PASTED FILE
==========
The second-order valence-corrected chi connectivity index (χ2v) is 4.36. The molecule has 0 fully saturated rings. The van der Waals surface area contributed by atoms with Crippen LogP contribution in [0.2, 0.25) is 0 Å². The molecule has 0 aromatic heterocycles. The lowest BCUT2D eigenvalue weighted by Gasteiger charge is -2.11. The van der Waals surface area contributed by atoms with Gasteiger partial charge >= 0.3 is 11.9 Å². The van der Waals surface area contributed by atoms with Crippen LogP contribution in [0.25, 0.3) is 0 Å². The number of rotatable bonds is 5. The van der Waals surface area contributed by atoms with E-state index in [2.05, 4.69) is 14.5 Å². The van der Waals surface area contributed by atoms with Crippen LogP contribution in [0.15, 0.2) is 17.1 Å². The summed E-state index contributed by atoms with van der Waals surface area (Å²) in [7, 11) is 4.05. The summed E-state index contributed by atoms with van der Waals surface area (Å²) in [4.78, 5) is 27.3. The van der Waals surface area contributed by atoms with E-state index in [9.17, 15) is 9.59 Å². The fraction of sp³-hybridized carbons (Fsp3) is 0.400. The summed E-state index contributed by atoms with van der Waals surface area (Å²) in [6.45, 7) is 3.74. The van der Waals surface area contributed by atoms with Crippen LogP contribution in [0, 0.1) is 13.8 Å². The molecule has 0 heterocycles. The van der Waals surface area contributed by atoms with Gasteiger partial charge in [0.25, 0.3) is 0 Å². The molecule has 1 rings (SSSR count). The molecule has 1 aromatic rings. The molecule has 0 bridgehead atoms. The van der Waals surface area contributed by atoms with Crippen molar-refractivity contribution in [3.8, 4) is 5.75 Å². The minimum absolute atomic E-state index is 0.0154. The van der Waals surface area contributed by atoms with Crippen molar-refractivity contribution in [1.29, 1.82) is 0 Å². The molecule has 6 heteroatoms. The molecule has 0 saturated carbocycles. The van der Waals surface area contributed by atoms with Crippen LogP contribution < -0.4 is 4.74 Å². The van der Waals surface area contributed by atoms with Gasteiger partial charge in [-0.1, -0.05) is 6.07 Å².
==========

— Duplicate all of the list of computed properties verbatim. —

The second-order valence-corrected chi connectivity index (χ2v) is 4.36. The molecule has 0 fully saturated rings. The van der Waals surface area contributed by atoms with Crippen LogP contribution in [0.2, 0.25) is 0 Å². The molecule has 0 aromatic heterocycles. The lowest BCUT2D eigenvalue weighted by Gasteiger charge is -2.11. The van der Waals surface area contributed by atoms with Gasteiger partial charge >= 0.3 is 11.9 Å². The van der Waals surface area contributed by atoms with Crippen LogP contribution in [0.25, 0.3) is 0 Å². The number of rotatable bonds is 5. The van der Waals surface area contributed by atoms with E-state index in [2.05, 4.69) is 14.5 Å². The van der Waals surface area contributed by atoms with Crippen LogP contribution in [0.15, 0.2) is 17.1 Å². The summed E-state index contributed by atoms with van der Waals surface area (Å²) in [7, 11) is 4.05. The summed E-state index contributed by atoms with van der Waals surface area (Å²) in [4.78, 5) is 27.3. The van der Waals surface area contributed by atoms with E-state index in [9.17, 15) is 9.59 Å². The fraction of sp³-hybridized carbons (Fsp3) is 0.400. The summed E-state index contributed by atoms with van der Waals surface area (Å²) in [6.45, 7) is 3.74. The van der Waals surface area contributed by atoms with Crippen LogP contribution in [0, 0.1) is 13.8 Å². The molecule has 0 heterocycles. The van der Waals surface area contributed by atoms with Gasteiger partial charge in [0.25, 0.3) is 0 Å². The molecule has 1 rings (SSSR count). The molecule has 1 aromatic rings. The molecule has 0 bridgehead atoms. The van der Waals surface area contributed by atoms with Crippen molar-refractivity contribution in [3.8, 4) is 5.75 Å². The minimum absolute atomic E-state index is 0.0154. The van der Waals surface area contributed by atoms with Crippen molar-refractivity contribution in [1.29, 1.82) is 0 Å². The molecule has 6 heteroatoms. The molecule has 0 saturated carbocycles. The van der Waals surface area contributed by atoms with Crippen LogP contribution < -0.4 is 4.74 Å². The van der Waals surface area contributed by atoms with Gasteiger partial charge in [-0.1, -0.05) is 6.07 Å².